Tucker knows all about piling too much on the proverbial plate. She works full time as a nurse manager for Pennington Medical Group, runs Heart to Hearts, and takes care of her elderly mother. Breathing exercises and meditation have helped her maintain her own sense of balance. Tucker grew up in Mercer County; one of four children. Her father owned Lawrenceville Home Improvement, and her mother was a homemaker.

It was in her previous nursing job that Tucker began researching alternative medicine. Too many women were coming into the medical office complaining about symptoms of menopause, and the only option available to them was hormone replacement. Impressed with what her research turned up, Tucker decided to launch a support group to help her patients get educated about alternatives.

“It started with 10 ladies in the doctor’s office, and it really took off,” she says. “After the first year we had over 150 people involved. The need was there. I still wanted to have my full-time job, and I wondered, how could I do this? So I started to develop it not just into a menopause group, but a wellness organization. We became a non-profit in 1999 and started offering programs, called Circle of Health, all over New Jersey.”

Tucker developed a portfolio tailored to women for tracking their health. Today, the organization has about 450 on its mailing list, and reaches several thousand people a year with programs about cancer, diabetes, heart disease, nutrition, and other topics, she says. “It’s all word of mouth. We don’t have a lot of money to advertise. But people talk to each other. It’s more of a really personal approach that I have, not just listening to a lecture, but also I do follow up.”

Tucker’s Heart to Hearts work is strictly volunteer. The organization relies on fundraising activities, donations, class fees, and the $25-$35 annual membership fees to deliver its educational programs and classes. Most events are held at its Wellness Center in Hamilton Township; others are off-site. Programs on nutrition, fitness, and stress management are often taken to other locations.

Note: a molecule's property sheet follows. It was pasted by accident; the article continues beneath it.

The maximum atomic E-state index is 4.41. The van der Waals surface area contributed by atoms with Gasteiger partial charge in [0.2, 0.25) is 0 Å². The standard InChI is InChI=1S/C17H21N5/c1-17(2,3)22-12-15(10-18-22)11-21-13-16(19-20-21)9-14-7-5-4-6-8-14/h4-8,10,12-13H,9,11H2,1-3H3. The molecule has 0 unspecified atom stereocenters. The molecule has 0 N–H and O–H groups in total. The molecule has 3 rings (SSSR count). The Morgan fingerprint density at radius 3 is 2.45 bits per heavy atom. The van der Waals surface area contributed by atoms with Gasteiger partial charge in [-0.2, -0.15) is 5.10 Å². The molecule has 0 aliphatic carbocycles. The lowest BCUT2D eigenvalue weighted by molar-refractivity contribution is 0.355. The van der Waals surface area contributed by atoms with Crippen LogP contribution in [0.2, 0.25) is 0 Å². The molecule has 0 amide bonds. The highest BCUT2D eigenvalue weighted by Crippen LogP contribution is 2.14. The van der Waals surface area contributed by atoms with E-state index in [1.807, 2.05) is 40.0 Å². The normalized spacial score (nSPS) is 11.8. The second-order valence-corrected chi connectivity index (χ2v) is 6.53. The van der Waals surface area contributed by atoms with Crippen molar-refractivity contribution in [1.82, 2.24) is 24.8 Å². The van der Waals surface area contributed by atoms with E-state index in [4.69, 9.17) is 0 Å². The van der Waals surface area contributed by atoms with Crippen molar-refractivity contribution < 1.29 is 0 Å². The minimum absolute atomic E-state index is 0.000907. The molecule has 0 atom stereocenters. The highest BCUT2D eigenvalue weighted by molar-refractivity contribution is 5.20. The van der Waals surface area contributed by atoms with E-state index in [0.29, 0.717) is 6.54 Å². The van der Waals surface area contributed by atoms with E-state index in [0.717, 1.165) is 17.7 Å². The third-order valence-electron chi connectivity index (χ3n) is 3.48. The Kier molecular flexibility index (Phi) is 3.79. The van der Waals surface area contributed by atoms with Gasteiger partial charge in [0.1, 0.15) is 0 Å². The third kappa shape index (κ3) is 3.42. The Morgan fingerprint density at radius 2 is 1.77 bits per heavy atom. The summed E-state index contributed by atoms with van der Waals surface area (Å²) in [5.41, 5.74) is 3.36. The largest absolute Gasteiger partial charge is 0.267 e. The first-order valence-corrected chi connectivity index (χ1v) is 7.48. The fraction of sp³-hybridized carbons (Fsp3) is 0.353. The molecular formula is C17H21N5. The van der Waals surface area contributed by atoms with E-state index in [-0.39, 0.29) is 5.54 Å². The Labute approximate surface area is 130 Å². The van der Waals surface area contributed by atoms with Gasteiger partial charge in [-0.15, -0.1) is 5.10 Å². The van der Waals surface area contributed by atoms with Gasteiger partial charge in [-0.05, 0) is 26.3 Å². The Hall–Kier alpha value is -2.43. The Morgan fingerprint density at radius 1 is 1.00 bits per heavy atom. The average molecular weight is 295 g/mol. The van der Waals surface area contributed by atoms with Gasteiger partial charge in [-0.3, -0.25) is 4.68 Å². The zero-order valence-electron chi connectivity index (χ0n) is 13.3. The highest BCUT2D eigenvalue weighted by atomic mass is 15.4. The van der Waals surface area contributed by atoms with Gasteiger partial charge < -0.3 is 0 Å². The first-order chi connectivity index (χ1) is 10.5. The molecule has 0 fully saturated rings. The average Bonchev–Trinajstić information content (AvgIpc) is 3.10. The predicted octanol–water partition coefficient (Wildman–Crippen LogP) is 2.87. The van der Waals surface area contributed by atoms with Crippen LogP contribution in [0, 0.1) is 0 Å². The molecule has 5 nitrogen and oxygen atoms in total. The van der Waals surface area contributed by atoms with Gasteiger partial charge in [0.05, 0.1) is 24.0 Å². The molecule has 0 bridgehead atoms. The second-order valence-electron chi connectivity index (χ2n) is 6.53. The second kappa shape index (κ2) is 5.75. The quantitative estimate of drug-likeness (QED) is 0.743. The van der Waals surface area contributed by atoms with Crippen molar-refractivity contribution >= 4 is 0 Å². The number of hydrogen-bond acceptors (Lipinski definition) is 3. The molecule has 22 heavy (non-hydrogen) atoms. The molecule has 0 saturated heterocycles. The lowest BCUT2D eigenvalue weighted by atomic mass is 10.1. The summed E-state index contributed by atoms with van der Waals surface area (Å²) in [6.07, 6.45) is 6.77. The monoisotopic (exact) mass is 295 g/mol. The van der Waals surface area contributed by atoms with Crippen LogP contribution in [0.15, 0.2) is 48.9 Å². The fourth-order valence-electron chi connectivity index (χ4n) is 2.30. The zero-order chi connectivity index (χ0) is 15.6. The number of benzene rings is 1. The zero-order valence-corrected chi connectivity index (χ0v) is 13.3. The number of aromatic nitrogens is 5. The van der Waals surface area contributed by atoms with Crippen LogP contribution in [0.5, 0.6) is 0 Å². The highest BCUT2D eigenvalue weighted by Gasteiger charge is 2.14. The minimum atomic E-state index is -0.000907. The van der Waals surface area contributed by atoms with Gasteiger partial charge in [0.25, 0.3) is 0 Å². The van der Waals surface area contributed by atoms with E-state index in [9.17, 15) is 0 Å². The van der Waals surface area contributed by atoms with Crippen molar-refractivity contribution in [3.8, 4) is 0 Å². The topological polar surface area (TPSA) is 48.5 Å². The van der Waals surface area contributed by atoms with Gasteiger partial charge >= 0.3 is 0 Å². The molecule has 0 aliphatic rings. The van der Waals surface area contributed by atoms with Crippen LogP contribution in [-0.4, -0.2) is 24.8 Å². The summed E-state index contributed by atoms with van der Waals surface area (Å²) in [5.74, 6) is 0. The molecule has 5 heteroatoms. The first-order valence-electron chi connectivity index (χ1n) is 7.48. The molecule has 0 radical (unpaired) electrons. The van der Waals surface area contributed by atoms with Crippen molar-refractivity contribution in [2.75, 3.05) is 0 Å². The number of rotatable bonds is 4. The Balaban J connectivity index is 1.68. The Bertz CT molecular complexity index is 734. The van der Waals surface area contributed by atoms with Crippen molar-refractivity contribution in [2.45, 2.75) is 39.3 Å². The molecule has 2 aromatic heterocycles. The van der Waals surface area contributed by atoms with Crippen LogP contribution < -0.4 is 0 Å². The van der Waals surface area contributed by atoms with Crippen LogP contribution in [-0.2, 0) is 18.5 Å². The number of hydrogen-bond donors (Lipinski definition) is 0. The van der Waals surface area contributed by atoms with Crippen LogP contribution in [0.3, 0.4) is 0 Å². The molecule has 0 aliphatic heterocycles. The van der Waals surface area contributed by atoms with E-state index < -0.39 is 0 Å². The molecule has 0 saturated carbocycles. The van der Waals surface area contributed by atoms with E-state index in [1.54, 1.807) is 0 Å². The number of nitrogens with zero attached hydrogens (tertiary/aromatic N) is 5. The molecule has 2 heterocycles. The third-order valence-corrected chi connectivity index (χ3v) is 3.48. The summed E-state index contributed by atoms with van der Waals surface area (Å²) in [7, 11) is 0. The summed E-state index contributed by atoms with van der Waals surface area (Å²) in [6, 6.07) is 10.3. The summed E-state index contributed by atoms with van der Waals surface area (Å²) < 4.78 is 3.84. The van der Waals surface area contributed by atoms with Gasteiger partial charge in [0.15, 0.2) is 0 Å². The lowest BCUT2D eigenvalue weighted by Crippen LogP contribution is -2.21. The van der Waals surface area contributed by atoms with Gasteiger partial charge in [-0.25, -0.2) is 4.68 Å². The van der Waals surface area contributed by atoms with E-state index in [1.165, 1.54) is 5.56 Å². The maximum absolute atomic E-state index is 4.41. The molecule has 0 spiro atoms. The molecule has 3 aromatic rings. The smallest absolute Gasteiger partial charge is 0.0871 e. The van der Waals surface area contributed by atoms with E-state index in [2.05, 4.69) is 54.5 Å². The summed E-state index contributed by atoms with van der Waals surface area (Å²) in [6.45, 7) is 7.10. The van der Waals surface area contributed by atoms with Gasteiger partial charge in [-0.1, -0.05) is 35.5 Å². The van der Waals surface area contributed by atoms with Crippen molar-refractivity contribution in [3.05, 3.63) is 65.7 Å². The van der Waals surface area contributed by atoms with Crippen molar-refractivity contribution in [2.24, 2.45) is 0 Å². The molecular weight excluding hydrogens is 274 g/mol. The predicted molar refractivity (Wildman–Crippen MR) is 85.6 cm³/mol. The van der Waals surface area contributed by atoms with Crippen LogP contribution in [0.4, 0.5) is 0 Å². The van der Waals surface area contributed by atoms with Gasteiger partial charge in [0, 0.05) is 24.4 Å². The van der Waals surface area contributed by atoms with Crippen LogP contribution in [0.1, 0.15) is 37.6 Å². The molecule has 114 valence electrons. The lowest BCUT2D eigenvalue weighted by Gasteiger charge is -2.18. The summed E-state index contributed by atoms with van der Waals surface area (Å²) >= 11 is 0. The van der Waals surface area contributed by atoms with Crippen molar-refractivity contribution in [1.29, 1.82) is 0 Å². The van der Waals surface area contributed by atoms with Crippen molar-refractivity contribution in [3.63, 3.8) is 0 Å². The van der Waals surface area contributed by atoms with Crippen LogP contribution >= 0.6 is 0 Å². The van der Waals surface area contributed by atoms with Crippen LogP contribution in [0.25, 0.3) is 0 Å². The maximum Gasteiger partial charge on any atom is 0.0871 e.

Women tend to neglect their own health, Tucker has noticed over the years. “I would listen to them coming into our office, talking about taking care of their kids, their parents. But what did they do for themselves? There was no time,” she says. “We tend to put ourselves last. And when we do have a problem, it is usually major because we neglect the little signs. I try to talk to them about listening to their bodies, keeping up with their screenings. I keep really close tabs on them. I can’t even tell you how many women we picked up with early cancer and diabetes. You have to be able to take care of you before you can take care of anybody else.”

Though keynote speaker LoVerde has left her hospital and teaching positions to focus on writing, speaking, and running Life Balance Inc., she feels more connected to her cause than ever. “People ask me how long I’ve been out of nursing,” she says. “I tell them I’m not out of nursing. This is well-being at its finest point. You can take these principles and apply them to each and every part of your life.”

Women’s Wellness Day, ETS, Carter and Rosedale roads, Saturday, November 14, 8 a.m. to 3 p.m. Daylong wellness event with workshops, seminars, chair massages, Reiki demonstrations, and healthy food. Keynote speaker is Mary LoVerde, president of Life Balance Inc. Presented by Heart to Hearts. $45 members and seniors 60+; $55 for the general public. No drop-ins will be admitted. Register by phone no later than Friday, November 13, at noon. 609-689-3131 or www.heartttohearts.org.